Behind the Shia LaBeouf controversy

Shia LeBeouf.
(Robert Gauthier / Los Angeles Times)

Of all the questions that have swirled around the Shia LaBeouf-Dan Clowes controversy, the biggest has been: Could he really not have known that making an uncredited movie with similarities to an existing graphic novel was wrong?

This would be a legitimate question for anyone steeped for years in the creative process, where people argue over credit more than they do catering options.

It’s especially true in the case of the “” filmmaker since a) LaBeouf’s whole movie is about media ethics, b) Shia actually played a journalist, spending time preparing for his reporter role in this year’s “The Company You Keep” with an L.A. Times colleague and quizzing him on all manner of ethics and best practices -- and not copying the narration from another work is, like, kind of a big part of that.


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Like the success of “Indiana Jones and the Kingdom of Crystal Skull,” LaBeouf’s cluelessness will remain one of life’s great mysteries. But it does appear to be cluelessness -- “In my excitement and naiveté as an amateur filmmaker, I got lost in the creative process and neglected to follow proper accreditation,” he Tweeted, seemingly without irony.

In my several times talking to LaBeouf -- most recently last spring for “Company” — I was struck by his earnest intensity. Actors are known for this quality, but LaBeouf’s goes well beyond that of other actors, to the point that it seems almost like what he believes at that moment is so important that even a semi-relevant aside is a distraction, or worse. Combine it with a showbiz bubble — I mean, the guy has lived on sets since he was an adolescent -- and the picture gets a tiny bit clearer.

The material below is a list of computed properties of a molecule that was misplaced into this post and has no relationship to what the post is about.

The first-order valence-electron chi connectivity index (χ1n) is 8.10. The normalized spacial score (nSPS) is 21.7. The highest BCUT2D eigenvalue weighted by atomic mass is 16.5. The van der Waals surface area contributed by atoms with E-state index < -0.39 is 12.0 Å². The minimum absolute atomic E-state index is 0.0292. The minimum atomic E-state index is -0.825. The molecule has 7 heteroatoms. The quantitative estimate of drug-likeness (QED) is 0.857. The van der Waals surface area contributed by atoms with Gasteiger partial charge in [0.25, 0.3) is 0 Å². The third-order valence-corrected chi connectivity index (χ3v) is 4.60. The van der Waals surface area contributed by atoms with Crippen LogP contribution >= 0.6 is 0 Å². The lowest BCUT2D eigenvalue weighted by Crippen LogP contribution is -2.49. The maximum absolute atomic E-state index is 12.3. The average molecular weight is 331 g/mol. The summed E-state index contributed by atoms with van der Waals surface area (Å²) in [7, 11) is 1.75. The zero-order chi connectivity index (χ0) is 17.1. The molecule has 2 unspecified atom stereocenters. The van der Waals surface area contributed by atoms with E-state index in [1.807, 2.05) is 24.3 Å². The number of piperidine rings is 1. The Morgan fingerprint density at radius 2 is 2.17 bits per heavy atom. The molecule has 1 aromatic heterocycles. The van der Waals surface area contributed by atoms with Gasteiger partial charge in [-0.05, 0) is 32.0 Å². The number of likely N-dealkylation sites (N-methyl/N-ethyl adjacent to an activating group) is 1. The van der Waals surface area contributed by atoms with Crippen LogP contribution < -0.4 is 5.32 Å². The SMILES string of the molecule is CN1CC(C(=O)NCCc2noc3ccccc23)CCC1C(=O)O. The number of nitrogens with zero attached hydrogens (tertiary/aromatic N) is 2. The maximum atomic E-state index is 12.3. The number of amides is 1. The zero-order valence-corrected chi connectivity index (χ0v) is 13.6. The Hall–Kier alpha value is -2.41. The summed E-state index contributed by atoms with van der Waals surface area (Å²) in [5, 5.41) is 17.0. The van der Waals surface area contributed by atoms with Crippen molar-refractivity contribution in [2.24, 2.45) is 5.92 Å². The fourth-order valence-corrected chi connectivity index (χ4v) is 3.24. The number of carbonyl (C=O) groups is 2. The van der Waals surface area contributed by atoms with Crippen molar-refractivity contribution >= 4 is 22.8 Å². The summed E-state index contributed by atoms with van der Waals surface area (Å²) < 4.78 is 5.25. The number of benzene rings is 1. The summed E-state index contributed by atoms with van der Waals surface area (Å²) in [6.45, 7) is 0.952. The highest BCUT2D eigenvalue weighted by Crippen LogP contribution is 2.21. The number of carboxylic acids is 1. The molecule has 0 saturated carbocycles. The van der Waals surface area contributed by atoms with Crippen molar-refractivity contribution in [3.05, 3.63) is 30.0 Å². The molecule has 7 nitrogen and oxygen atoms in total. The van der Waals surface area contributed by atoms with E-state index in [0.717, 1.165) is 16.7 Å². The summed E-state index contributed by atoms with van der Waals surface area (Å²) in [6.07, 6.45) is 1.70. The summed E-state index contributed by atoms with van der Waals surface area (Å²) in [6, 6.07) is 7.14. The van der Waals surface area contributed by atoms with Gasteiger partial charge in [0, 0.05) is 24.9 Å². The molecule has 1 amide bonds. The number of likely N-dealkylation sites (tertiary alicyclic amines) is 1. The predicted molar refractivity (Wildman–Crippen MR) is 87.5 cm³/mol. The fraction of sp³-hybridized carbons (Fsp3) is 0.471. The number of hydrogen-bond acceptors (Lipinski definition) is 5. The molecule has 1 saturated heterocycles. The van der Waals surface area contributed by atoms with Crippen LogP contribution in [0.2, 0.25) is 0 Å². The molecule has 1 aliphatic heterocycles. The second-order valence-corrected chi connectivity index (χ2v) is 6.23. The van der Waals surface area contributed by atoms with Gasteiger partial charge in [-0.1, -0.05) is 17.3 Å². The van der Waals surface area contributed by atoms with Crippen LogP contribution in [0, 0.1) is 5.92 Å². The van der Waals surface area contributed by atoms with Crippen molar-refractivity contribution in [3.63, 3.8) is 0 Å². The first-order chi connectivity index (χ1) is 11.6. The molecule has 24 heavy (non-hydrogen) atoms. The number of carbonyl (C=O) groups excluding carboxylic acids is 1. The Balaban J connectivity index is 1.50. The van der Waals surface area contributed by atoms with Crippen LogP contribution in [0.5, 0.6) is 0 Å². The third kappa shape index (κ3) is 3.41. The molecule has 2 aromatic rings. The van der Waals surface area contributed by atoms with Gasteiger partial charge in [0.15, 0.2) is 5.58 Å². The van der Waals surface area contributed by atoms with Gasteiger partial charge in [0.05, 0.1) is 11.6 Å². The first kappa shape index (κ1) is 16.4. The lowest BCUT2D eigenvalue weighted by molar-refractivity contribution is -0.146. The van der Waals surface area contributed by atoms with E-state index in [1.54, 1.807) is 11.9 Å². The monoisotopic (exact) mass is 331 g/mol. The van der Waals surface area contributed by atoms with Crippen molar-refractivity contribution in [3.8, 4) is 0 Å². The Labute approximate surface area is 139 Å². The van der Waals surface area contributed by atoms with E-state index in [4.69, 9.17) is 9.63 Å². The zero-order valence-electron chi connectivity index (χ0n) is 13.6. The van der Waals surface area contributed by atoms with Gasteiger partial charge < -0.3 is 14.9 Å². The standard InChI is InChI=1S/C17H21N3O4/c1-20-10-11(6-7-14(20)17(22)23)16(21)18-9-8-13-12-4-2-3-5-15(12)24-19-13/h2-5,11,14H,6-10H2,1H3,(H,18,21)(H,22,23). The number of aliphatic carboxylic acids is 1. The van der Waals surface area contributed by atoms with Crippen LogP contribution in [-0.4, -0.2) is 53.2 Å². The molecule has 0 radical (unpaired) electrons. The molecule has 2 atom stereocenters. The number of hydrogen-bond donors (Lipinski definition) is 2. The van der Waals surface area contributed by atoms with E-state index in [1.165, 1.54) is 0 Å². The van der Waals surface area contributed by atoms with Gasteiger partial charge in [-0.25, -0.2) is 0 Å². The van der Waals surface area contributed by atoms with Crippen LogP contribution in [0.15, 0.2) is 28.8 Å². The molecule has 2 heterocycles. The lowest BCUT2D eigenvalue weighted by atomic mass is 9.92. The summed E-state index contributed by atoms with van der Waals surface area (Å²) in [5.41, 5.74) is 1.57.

None of this excuses the Clowes incident; I’m not even sure it explains it. But it does suggest a man so blinkered it actually may not have occurred to him there would be an issue here. (If he in fact realized that it was a problem, couldn’t he have just picked up the phone and called Clowes to option the piece? And yet Clowes says he never heard from LeBeouf or was aware of the movie until Monday.

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Of course, the possibility that it is genuine cluelessness on LaBeouf’s part in some ways makes it worse. “I apologize to all who assumed I wrote [the film],” he tweeted. To which Patton Oswalt sarcastically replied, “You don’t say. What would have led people to ‘assume’ you wrote it? Hmmmmm. Life’s a kooky puzzle, huh?”

LaBeouf’s next movie, due in March, is “Nymphomaniac,” the full-frontal Lars von Trier exercise. One can only imagine the stream of Twitter apologies if it turns out what LaBeouf attempted to pass off as his own in that film was, in fact, someone else’s.


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